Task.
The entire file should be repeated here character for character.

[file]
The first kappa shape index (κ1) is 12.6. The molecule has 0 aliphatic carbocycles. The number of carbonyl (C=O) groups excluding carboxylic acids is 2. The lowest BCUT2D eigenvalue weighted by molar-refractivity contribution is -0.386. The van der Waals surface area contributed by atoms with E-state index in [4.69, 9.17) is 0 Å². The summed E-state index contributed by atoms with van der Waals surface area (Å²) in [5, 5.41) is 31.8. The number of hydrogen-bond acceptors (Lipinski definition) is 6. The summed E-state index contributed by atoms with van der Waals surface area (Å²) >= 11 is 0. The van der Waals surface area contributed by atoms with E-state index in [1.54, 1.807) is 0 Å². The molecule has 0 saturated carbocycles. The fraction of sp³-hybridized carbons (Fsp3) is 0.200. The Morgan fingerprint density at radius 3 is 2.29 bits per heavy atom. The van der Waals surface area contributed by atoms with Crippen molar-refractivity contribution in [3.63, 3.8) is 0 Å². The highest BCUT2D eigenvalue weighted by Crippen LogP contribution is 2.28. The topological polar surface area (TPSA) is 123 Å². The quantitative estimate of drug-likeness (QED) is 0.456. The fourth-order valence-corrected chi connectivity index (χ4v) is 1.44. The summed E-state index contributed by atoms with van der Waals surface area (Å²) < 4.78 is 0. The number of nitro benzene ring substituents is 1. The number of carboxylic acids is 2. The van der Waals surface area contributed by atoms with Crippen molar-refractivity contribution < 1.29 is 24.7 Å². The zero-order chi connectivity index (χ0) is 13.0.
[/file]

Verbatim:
The first kappa shape index (κ1) is 12.6. The molecule has 0 aliphatic carbocycles. The number of carbonyl (C=O) groups excluding carboxylic acids is 2. The lowest BCUT2D eigenvalue weighted by molar-refractivity contribution is -0.386. The van der Waals surface area contributed by atoms with E-state index in [4.69, 9.17) is 0 Å². The summed E-state index contributed by atoms with van der Waals surface area (Å²) in [5, 5.41) is 31.8. The number of hydrogen-bond acceptors (Lipinski definition) is 6. The summed E-state index contributed by atoms with van der Waals surface area (Å²) >= 11 is 0. The van der Waals surface area contributed by atoms with E-state index in [1.54, 1.807) is 0 Å². The molecule has 0 saturated carbocycles. The fraction of sp³-hybridized carbons (Fsp3) is 0.200. The Morgan fingerprint density at radius 3 is 2.29 bits per heavy atom. The van der Waals surface area contributed by atoms with Crippen molar-refractivity contribution in [3.63, 3.8) is 0 Å². The highest BCUT2D eigenvalue weighted by Crippen LogP contribution is 2.28. The topological polar surface area (TPSA) is 123 Å². The quantitative estimate of drug-likeness (QED) is 0.456. The fourth-order valence-corrected chi connectivity index (χ4v) is 1.44. The summed E-state index contributed by atoms with van der Waals surface area (Å²) < 4.78 is 0. The number of nitro benzene ring substituents is 1. The number of carboxylic acids is 2. The van der Waals surface area contributed by atoms with Crippen molar-refractivity contribution < 1.29 is 24.7 Å². The zero-order chi connectivity index (χ0) is 13.0.